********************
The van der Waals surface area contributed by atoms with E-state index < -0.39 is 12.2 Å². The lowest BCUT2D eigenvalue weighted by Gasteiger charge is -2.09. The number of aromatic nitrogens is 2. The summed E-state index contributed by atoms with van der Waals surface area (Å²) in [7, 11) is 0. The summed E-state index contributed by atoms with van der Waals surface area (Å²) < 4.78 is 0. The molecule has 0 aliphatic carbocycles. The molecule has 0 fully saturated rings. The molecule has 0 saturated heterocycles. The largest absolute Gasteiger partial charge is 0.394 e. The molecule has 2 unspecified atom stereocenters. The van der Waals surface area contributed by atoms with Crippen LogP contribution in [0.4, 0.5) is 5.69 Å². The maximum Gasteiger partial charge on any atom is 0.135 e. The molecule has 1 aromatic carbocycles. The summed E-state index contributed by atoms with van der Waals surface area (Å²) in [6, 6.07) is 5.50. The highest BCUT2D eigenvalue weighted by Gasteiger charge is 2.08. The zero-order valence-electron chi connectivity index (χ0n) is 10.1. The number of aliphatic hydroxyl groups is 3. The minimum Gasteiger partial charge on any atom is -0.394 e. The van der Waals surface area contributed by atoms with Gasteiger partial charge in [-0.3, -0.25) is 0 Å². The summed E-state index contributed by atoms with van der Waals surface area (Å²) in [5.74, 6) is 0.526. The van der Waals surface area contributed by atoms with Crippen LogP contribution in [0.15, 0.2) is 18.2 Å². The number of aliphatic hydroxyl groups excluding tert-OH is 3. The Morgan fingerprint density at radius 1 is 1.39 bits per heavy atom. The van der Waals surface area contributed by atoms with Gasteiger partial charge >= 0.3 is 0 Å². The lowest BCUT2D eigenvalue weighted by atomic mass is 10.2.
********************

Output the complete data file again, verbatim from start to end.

The van der Waals surface area contributed by atoms with E-state index < -0.39 is 12.2 Å². The lowest BCUT2D eigenvalue weighted by Gasteiger charge is -2.09. The number of aromatic nitrogens is 2. The summed E-state index contributed by atoms with van der Waals surface area (Å²) in [7, 11) is 0. The summed E-state index contributed by atoms with van der Waals surface area (Å²) < 4.78 is 0. The molecule has 0 aliphatic carbocycles. The molecule has 0 fully saturated rings. The molecule has 0 saturated heterocycles. The largest absolute Gasteiger partial charge is 0.394 e. The molecule has 2 unspecified atom stereocenters. The van der Waals surface area contributed by atoms with Crippen LogP contribution in [0.4, 0.5) is 5.69 Å². The maximum Gasteiger partial charge on any atom is 0.135 e. The molecule has 1 aromatic carbocycles. The summed E-state index contributed by atoms with van der Waals surface area (Å²) in [6, 6.07) is 5.50. The highest BCUT2D eigenvalue weighted by Gasteiger charge is 2.08. The zero-order valence-electron chi connectivity index (χ0n) is 10.1. The number of aliphatic hydroxyl groups is 3. The minimum Gasteiger partial charge on any atom is -0.394 e. The van der Waals surface area contributed by atoms with Gasteiger partial charge in [-0.3, -0.25) is 0 Å². The summed E-state index contributed by atoms with van der Waals surface area (Å²) in [5.74, 6) is 0.526. The van der Waals surface area contributed by atoms with Crippen LogP contribution in [0.15, 0.2) is 18.2 Å². The number of aliphatic hydroxyl groups excluding tert-OH is 3. The Morgan fingerprint density at radius 1 is 1.39 bits per heavy atom. The van der Waals surface area contributed by atoms with Gasteiger partial charge >= 0.3 is 0 Å². The lowest BCUT2D eigenvalue weighted by atomic mass is 10.2.